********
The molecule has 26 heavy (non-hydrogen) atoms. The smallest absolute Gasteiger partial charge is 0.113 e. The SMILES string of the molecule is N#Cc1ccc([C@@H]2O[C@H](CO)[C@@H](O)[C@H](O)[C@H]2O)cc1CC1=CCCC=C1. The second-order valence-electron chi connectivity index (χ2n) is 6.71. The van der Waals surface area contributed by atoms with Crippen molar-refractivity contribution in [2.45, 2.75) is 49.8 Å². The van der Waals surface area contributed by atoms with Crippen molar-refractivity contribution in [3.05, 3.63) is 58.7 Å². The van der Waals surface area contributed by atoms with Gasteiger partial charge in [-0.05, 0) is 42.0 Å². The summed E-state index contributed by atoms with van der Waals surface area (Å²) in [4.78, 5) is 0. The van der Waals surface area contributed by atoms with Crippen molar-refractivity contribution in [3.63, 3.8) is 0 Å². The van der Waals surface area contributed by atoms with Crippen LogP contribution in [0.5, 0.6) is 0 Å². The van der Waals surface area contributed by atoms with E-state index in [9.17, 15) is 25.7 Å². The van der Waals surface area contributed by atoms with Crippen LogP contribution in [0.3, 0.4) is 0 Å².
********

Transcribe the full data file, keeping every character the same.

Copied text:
The molecule has 26 heavy (non-hydrogen) atoms. The smallest absolute Gasteiger partial charge is 0.113 e. The SMILES string of the molecule is N#Cc1ccc([C@@H]2O[C@H](CO)[C@@H](O)[C@H](O)[C@H]2O)cc1CC1=CCCC=C1. The second-order valence-electron chi connectivity index (χ2n) is 6.71. The van der Waals surface area contributed by atoms with Crippen molar-refractivity contribution in [2.45, 2.75) is 49.8 Å². The van der Waals surface area contributed by atoms with Crippen molar-refractivity contribution in [3.05, 3.63) is 58.7 Å². The van der Waals surface area contributed by atoms with Gasteiger partial charge in [-0.05, 0) is 42.0 Å². The summed E-state index contributed by atoms with van der Waals surface area (Å²) in [4.78, 5) is 0. The van der Waals surface area contributed by atoms with Crippen molar-refractivity contribution in [3.63, 3.8) is 0 Å². The van der Waals surface area contributed by atoms with Crippen LogP contribution in [0.5, 0.6) is 0 Å². The van der Waals surface area contributed by atoms with E-state index in [9.17, 15) is 25.7 Å². The van der Waals surface area contributed by atoms with Crippen LogP contribution in [0.3, 0.4) is 0 Å².